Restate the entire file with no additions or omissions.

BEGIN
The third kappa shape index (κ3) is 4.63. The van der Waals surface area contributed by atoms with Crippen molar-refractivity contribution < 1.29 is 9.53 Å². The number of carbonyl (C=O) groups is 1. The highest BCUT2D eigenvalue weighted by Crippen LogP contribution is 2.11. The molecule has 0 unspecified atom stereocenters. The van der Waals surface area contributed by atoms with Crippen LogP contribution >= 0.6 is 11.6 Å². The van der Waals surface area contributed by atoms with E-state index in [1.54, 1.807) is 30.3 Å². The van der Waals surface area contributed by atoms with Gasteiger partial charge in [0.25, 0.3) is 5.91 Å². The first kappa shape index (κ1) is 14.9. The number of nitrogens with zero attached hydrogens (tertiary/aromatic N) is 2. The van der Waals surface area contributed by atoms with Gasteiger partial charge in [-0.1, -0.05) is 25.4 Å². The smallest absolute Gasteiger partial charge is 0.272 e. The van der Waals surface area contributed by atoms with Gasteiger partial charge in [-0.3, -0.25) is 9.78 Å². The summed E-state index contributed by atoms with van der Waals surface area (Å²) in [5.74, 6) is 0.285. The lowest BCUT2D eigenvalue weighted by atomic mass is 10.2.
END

The third kappa shape index (κ3) is 4.63. The van der Waals surface area contributed by atoms with Crippen molar-refractivity contribution < 1.29 is 9.53 Å². The number of carbonyl (C=O) groups is 1. The highest BCUT2D eigenvalue weighted by Crippen LogP contribution is 2.11. The molecule has 0 unspecified atom stereocenters. The van der Waals surface area contributed by atoms with Crippen LogP contribution >= 0.6 is 11.6 Å². The van der Waals surface area contributed by atoms with E-state index in [1.54, 1.807) is 30.3 Å². The van der Waals surface area contributed by atoms with Gasteiger partial charge in [0.25, 0.3) is 5.91 Å². The first kappa shape index (κ1) is 14.9. The number of nitrogens with zero attached hydrogens (tertiary/aromatic N) is 2. The van der Waals surface area contributed by atoms with Gasteiger partial charge in [-0.1, -0.05) is 25.4 Å². The smallest absolute Gasteiger partial charge is 0.272 e. The van der Waals surface area contributed by atoms with Gasteiger partial charge in [-0.3, -0.25) is 9.78 Å². The summed E-state index contributed by atoms with van der Waals surface area (Å²) in [5.74, 6) is 0.285. The lowest BCUT2D eigenvalue weighted by atomic mass is 10.2.